Enlarged Prostate

What is the prostate?

The prostate is a gland about the size of a walnut that is only present in men. It is located just below the bladder and surrounds the urethra, the tube through which urine flows from the bladder and out through the penis. The prostate gland contributes to the seminal fluid produced during ejaculation.

What is an enlarged prostate?

As men age the prostate can increase in size. Enlargement of the prostate is referred to as benign prostatic hyperplasia (BPH). It increases more in some men than others. It is unclear why this occurs but it is likely that genetic, environmental and hormonal factors play a part. As the prostate enlarges it can narrow the urethra.

What are the symptoms of an enlarged prostate?

An enlarged prostate narrows the tube (urethra) through which urine must pass to leave the bladder. This narrowing creates two problems.

Firstly, it makes it difficult for the bladder to emptying. This results in delay in starting urination (hesitancy), a slow stream, an intermittent (stopping and starting) stream and a feeling of incomplete emptying.

Secondly, since the bladder can’t empty well, it doesn’t like to store too much. The bladder therefore can respond by emptying more often (frequency) and with less warning (urgency). You may also need to get up frequently at night (nocturia)

Urological surgeons often use a questionnaire to help score the severity of the symptoms. This questionnaire, which is answered by the patient, is called the International prostate symptoms score (IPSS).

International Prostate Symptom score (IPSS)

Over the past month, how often have you… Not at all Less than 1 in 5 times Less than ½ the time About half the time More than ½ the time Almost always
1….had a sensation of not emptying your bladder completely after you finished urinating? 0 1 2 3 4 5
2…had to urinate again less than two hours after you finished urinating 0 1 2 3 4 5
3…stopped and started again several times when you urinated? 0 1 2 3 4 5
4…found it difficult to postpone urination? 0 1 2 3 4 5
5…had a weak urinary stream 0 1 2 3 4 5
6…had to push or strain to begin urination? 0 1 2 3 4
7. Over the past month, how many times did you most typically get up to urinate at night? None Once Twice 3 times 4 times ≥5  times
0 1 2 3 4 5

To find your IPSS score, combine the sum of your answers:  IPSS Score

A score of 0-7 indicates mild symptoms, 8-19 indicates moderate symptoms, 20-25 indicates severe symptoms


If you were to spend the rest of your life with your urinary conditions the way it is now, how would you feel about that?

Delighted Pleased Mostly satisfied Mixed – equally satisfied and dissatisfied Mostly dissatisfied Unhappy Terrible
0 1 2 3 4 5 6

Not all men however have symptoms. Sometimes a man might be told he has an enlarged prostate after it has been identified on a scan or after investigations for an elevated PSA. Unfortunately, some men might only discover they have a prostate problem until after they develop a complication.

What problems can occur from having an enlarged prostate?

Apart from symptoms, an enlarged prostate can cause the following problems:

  • Urinary tract infection: Most often occurs in men who are unable to empty the bladder.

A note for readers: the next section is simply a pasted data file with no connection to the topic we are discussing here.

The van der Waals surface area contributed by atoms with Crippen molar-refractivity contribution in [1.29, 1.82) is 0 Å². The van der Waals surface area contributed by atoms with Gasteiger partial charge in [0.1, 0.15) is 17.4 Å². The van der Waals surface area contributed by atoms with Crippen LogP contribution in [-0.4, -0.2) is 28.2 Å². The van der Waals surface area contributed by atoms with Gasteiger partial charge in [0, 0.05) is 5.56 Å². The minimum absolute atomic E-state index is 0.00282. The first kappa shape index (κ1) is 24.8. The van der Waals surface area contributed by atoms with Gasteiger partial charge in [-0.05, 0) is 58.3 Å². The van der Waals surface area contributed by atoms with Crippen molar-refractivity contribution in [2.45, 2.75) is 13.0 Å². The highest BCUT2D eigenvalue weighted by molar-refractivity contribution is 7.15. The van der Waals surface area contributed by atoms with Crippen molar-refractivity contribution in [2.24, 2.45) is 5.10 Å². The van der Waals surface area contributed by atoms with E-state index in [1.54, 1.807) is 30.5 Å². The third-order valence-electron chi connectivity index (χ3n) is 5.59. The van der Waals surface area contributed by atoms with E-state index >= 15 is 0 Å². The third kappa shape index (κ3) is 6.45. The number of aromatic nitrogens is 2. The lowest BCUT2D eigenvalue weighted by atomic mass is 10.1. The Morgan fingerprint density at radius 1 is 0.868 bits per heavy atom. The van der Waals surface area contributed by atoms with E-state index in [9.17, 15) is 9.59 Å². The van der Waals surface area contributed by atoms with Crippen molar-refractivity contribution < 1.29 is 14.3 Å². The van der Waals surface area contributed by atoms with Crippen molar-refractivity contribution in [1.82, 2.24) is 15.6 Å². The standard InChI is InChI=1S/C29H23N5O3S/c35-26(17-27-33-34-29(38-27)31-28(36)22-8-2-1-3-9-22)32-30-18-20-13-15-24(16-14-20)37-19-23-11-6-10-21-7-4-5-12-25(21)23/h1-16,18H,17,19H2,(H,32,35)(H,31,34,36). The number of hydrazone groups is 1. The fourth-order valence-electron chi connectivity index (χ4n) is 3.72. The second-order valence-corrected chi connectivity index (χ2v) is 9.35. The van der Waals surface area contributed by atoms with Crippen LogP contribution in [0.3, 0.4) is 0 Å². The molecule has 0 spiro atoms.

• Blood in the urine (haematuria):
  • Incomplete bladder emptying: This is usually identified on a renal tract ultrasound or other imaging. After passing urine, only a small amount of urine (20ml) should be left in the bladder. This can increase as the bladder struggles to empty out past an obstruction.
  • Urinary retention: This is the inability to pass any or only a small amount, despite the bladder being full (>500ml). It is often associated with pain but not always.
  • Renal/kidney failure:
  • Bladder stones
  • Erectile and sexual dysfunction: Problems emptying the bladder can impact negatively on the sexual function in some men. Treatment of the enlarged prostate can improve sexual function in some men.

What are the treatment options for an enlarged prostate?

Not all men need treatment. If they have minimal bother and no evidence of a complication, observation may be all that is required. For other men, treatment options include:

  • Lifestyle changes: This includes decreasing alcohol and caffeine intake. Eating a healthier diet, managing fluid intake more effectively, and losing weight.
  • Medication: There are 4 classes of medication used to treat an enlarged prostate.
    • Alpha blockers (Tamsulosin): Relax the smooth muscle of the bladder neck and prostate, opening up the passage.
    • 5-alpha reductase inhibitors (Avodart, duodart): Shrinks the prostate tissue. No advised in young men (<55yo).
    • Anticholinergics (Ditropan, vesicare): Acts on the bladder, decreasing its response to the blockage, therefore decreasing the frequency (number of urinations) and urgency (sudden desire to urinate).
    • PDE5 inhibitors (Cialis, Viagra): Broad mechanism of action. Improves both storage and voiding symptoms.
  • Minimally invasive surgery: Urolift is a minimally invasive procedure which staples the prostate open.
  • Endoscopic prostatectomy: Surgical ‘de-bulking’ of the prostatic tissue obstructing the urethra. This can be done with laser or electro-cautery.


  • An enlarged prostate is a common condition in men.
  • It can cause bothersome symptoms with urination.
  • It can lead to significant complications.
  • There are many treatment options.